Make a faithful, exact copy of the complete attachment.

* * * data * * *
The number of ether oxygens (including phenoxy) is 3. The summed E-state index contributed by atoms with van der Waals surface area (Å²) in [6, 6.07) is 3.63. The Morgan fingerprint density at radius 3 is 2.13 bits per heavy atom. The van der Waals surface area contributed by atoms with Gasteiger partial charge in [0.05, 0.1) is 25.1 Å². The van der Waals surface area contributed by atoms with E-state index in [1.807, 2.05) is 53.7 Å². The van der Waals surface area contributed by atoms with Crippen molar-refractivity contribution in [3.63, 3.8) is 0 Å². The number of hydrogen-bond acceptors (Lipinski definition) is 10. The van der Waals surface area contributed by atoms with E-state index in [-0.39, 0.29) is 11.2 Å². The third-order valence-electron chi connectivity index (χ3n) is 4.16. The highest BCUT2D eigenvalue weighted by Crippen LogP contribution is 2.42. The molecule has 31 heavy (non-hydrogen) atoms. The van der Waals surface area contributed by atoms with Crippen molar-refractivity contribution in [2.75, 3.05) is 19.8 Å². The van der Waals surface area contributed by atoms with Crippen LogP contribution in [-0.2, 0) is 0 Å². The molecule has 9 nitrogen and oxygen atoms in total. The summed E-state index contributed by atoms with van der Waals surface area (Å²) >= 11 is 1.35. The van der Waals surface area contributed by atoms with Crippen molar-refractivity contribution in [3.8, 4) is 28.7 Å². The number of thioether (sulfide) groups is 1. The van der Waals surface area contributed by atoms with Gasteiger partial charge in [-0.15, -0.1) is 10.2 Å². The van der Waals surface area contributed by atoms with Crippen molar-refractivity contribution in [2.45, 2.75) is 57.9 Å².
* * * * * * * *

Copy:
The number of ether oxygens (including phenoxy) is 3. The summed E-state index contributed by atoms with van der Waals surface area (Å²) in [6, 6.07) is 3.63. The Morgan fingerprint density at radius 3 is 2.13 bits per heavy atom. The van der Waals surface area contributed by atoms with Gasteiger partial charge in [0.05, 0.1) is 25.1 Å². The van der Waals surface area contributed by atoms with E-state index in [1.807, 2.05) is 53.7 Å². The van der Waals surface area contributed by atoms with Crippen molar-refractivity contribution in [3.63, 3.8) is 0 Å². The number of hydrogen-bond acceptors (Lipinski definition) is 10. The van der Waals surface area contributed by atoms with E-state index in [-0.39, 0.29) is 11.2 Å². The third-order valence-electron chi connectivity index (χ3n) is 4.16. The highest BCUT2D eigenvalue weighted by Crippen LogP contribution is 2.42. The molecule has 31 heavy (non-hydrogen) atoms. The van der Waals surface area contributed by atoms with Crippen molar-refractivity contribution in [2.75, 3.05) is 19.8 Å². The van der Waals surface area contributed by atoms with Crippen LogP contribution in [-0.2, 0) is 0 Å². The molecule has 9 nitrogen and oxygen atoms in total. The summed E-state index contributed by atoms with van der Waals surface area (Å²) >= 11 is 1.35. The van der Waals surface area contributed by atoms with Crippen molar-refractivity contribution in [3.8, 4) is 28.7 Å². The number of thioether (sulfide) groups is 1. The van der Waals surface area contributed by atoms with Gasteiger partial charge in [-0.15, -0.1) is 10.2 Å². The van der Waals surface area contributed by atoms with Crippen molar-refractivity contribution in [2.45, 2.75) is 57.9 Å².